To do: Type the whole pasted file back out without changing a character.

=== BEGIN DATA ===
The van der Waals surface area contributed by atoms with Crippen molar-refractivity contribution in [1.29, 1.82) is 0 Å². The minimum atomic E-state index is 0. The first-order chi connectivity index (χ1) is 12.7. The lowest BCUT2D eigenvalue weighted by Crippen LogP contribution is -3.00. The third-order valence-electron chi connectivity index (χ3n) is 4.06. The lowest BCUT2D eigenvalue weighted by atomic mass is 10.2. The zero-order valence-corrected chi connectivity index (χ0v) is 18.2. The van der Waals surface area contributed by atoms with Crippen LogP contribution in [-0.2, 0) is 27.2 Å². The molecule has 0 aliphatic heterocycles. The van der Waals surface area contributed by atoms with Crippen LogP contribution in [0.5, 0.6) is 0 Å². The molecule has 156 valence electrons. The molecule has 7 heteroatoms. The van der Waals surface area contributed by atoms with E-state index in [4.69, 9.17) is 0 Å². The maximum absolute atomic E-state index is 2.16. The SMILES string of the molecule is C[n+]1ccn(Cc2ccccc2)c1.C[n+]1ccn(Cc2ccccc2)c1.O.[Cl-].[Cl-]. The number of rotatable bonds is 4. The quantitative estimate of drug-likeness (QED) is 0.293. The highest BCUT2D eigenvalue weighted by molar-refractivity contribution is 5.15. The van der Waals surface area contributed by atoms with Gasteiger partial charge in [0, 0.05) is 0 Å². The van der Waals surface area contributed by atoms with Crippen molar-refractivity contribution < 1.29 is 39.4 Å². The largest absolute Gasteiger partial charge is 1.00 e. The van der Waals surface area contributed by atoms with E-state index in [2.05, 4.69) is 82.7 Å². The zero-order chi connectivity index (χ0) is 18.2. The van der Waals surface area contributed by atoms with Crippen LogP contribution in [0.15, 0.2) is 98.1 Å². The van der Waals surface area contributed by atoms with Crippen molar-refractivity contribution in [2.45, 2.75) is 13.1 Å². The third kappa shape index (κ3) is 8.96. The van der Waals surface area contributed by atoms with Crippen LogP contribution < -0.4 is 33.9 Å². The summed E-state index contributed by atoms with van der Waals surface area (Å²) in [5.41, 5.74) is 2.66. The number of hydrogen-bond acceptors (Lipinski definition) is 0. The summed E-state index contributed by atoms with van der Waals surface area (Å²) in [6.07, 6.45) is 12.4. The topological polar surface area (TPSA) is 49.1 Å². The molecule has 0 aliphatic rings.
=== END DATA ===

The van der Waals surface area contributed by atoms with Crippen molar-refractivity contribution in [1.29, 1.82) is 0 Å². The minimum atomic E-state index is 0. The first-order chi connectivity index (χ1) is 12.7. The lowest BCUT2D eigenvalue weighted by Crippen LogP contribution is -3.00. The third-order valence-electron chi connectivity index (χ3n) is 4.06. The lowest BCUT2D eigenvalue weighted by atomic mass is 10.2. The zero-order valence-corrected chi connectivity index (χ0v) is 18.2. The van der Waals surface area contributed by atoms with Crippen LogP contribution in [-0.2, 0) is 27.2 Å². The molecule has 0 aliphatic heterocycles. The van der Waals surface area contributed by atoms with Crippen LogP contribution in [0.5, 0.6) is 0 Å². The molecule has 156 valence electrons. The molecule has 7 heteroatoms. The van der Waals surface area contributed by atoms with E-state index in [4.69, 9.17) is 0 Å². The maximum absolute atomic E-state index is 2.16. The SMILES string of the molecule is C[n+]1ccn(Cc2ccccc2)c1.C[n+]1ccn(Cc2ccccc2)c1.O.[Cl-].[Cl-]. The number of rotatable bonds is 4. The quantitative estimate of drug-likeness (QED) is 0.293. The highest BCUT2D eigenvalue weighted by molar-refractivity contribution is 5.15. The van der Waals surface area contributed by atoms with Gasteiger partial charge in [0, 0.05) is 0 Å². The van der Waals surface area contributed by atoms with Crippen molar-refractivity contribution < 1.29 is 39.4 Å². The largest absolute Gasteiger partial charge is 1.00 e. The van der Waals surface area contributed by atoms with E-state index in [2.05, 4.69) is 82.7 Å². The zero-order chi connectivity index (χ0) is 18.2. The van der Waals surface area contributed by atoms with Crippen LogP contribution in [0.15, 0.2) is 98.1 Å². The van der Waals surface area contributed by atoms with Crippen molar-refractivity contribution in [2.45, 2.75) is 13.1 Å². The third kappa shape index (κ3) is 8.96. The van der Waals surface area contributed by atoms with Crippen LogP contribution < -0.4 is 33.9 Å². The summed E-state index contributed by atoms with van der Waals surface area (Å²) in [5.41, 5.74) is 2.66. The number of hydrogen-bond acceptors (Lipinski definition) is 0. The summed E-state index contributed by atoms with van der Waals surface area (Å²) in [6.07, 6.45) is 12.4. The topological polar surface area (TPSA) is 49.1 Å². The molecule has 0 aliphatic rings.